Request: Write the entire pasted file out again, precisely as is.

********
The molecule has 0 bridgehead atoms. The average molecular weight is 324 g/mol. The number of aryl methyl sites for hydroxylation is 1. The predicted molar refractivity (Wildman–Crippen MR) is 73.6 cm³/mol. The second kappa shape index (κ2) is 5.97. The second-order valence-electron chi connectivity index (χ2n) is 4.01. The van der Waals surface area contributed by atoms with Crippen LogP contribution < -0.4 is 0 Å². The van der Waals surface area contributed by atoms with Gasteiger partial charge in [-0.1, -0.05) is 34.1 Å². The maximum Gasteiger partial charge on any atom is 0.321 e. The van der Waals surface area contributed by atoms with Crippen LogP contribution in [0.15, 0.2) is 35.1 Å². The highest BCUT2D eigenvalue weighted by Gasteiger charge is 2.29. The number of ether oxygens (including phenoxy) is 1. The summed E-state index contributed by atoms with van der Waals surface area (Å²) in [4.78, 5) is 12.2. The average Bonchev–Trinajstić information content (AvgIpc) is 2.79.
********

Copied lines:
The molecule has 0 bridgehead atoms. The average molecular weight is 324 g/mol. The number of aryl methyl sites for hydroxylation is 1. The predicted molar refractivity (Wildman–Crippen MR) is 73.6 cm³/mol. The second kappa shape index (κ2) is 5.97. The second-order valence-electron chi connectivity index (χ2n) is 4.01. The van der Waals surface area contributed by atoms with Crippen LogP contribution < -0.4 is 0 Å². The van der Waals surface area contributed by atoms with Gasteiger partial charge in [-0.1, -0.05) is 34.1 Å². The maximum Gasteiger partial charge on any atom is 0.321 e. The van der Waals surface area contributed by atoms with Crippen LogP contribution in [0.15, 0.2) is 35.1 Å². The highest BCUT2D eigenvalue weighted by Gasteiger charge is 2.29. The number of ether oxygens (including phenoxy) is 1. The summed E-state index contributed by atoms with van der Waals surface area (Å²) in [4.78, 5) is 12.2. The average Bonchev–Trinajstić information content (AvgIpc) is 2.79.